While there is an ethical case to be made for designers doing the right thing, David warns that it’s only a matter of time before the finger will be pointed at the design industry saying ‘you’re culpable for the misery and hurt you help create’.
“Like Doctors, lawyers, accountants and other professionals, designers have specific powers to influence society – and with power comes responsibility: how we visually depict people, how we use raw materials such as forest products, what messages we choose to amplify and how we choose to do that – society is willing to say we need your stewardship”.
Is it time for a code of ethics for the design industry?
In May 2000, The Society of Graphic Designers of Canada adopted a code of ethics for graphic designers that included a commitment to society and the environment. Like the Hippocratic Oath for Doctors, or being a registered certified builder or architect, for graphic designers the commitment is of this nature: “That as a designer I’m not just going to enjoy the aesthetic of creating beautiful objects: I recognise that an extra special power from my society is being provided to me and I recognise the opportunities this provides and how I can use my skills to do something better.”
Says Berman of the code, “We can and must talk the specifics of sustainability, but really the ethics of design need to change, and to do this we need to tie those ethics to a professional commitment.” Is it time that Australian graphic designers subscribed to a similarly detailed code?
“We have an opportunity and ability to create something truly great, and the timing is perfect. We live in a time where it’s never been easier, or cheaper, or more immediate to send messages to growing populations worldwide. We are the generation with the most power: an amazing opportunity to be a part of creating something completely better: we can design a better world”.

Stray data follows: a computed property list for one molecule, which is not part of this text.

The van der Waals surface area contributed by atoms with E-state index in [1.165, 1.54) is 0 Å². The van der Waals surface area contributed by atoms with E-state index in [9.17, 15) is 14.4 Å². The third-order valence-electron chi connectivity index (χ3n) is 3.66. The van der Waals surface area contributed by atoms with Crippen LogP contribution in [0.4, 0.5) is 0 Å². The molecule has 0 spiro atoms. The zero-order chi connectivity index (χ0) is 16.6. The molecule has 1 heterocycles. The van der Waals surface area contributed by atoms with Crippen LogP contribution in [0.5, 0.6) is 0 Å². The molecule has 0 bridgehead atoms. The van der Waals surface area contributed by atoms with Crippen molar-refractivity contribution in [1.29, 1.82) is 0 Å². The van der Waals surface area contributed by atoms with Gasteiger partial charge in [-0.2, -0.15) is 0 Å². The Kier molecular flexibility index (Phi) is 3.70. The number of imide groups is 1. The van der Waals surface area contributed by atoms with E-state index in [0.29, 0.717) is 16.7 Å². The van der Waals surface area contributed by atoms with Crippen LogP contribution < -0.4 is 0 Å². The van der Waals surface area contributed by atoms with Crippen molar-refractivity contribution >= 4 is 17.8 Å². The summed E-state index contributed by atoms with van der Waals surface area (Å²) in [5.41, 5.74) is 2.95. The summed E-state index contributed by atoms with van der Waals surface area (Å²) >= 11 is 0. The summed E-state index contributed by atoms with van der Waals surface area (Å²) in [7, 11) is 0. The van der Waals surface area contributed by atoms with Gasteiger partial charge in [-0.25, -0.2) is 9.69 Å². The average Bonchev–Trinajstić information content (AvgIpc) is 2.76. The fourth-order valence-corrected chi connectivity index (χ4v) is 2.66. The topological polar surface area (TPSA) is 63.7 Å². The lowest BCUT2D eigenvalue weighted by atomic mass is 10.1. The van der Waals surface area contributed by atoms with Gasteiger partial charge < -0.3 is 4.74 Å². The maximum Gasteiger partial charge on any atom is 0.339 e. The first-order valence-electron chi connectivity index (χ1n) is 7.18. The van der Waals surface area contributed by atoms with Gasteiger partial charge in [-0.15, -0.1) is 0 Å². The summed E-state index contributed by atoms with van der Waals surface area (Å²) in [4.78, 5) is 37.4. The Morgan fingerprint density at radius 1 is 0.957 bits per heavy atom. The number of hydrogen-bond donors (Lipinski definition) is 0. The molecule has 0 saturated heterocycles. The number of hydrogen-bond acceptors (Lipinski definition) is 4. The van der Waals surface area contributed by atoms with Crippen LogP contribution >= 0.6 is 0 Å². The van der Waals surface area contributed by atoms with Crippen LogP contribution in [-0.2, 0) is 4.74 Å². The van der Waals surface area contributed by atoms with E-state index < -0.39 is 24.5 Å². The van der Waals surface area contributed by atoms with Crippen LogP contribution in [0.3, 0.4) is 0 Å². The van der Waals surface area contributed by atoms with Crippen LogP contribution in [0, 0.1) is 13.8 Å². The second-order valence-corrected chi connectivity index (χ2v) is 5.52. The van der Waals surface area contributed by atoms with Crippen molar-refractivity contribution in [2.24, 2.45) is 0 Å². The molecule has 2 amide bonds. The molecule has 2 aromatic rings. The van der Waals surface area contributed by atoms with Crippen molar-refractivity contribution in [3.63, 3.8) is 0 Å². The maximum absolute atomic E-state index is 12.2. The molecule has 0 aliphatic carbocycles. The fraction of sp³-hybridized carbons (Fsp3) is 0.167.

So where do we start?
David Berman says that designers can choose to save the world, and suggests that designers take a pledge. “Commit at least 10% of your professional time – 4 hours a week – to doing good design to create a just world. There are over 1.5 million designers in the world: imagine if each of us committed 4 hours a week to doing good design, that’s 6 million hours a week of design creating a more just world.” Berman stresses that this time not be unpaid, and instead challenges designers to find clients who are doing good things and choosing to put their energy into supporting such clients.
State of Design Festival in Melbourne
View David’s presentation to the State of Design Festival in Melbourne, where he discusses the power and effectiveness of good design, and therefore the need to incorporate notions of social responsibility into design principles.
Duration: 30m 43s. July 2009. Click here if video does not load.
You can also listen to David Berman speaking with Alan Saunders on design and social responsibility on ByDesign, on ABC Australian national radio, August 12 2009.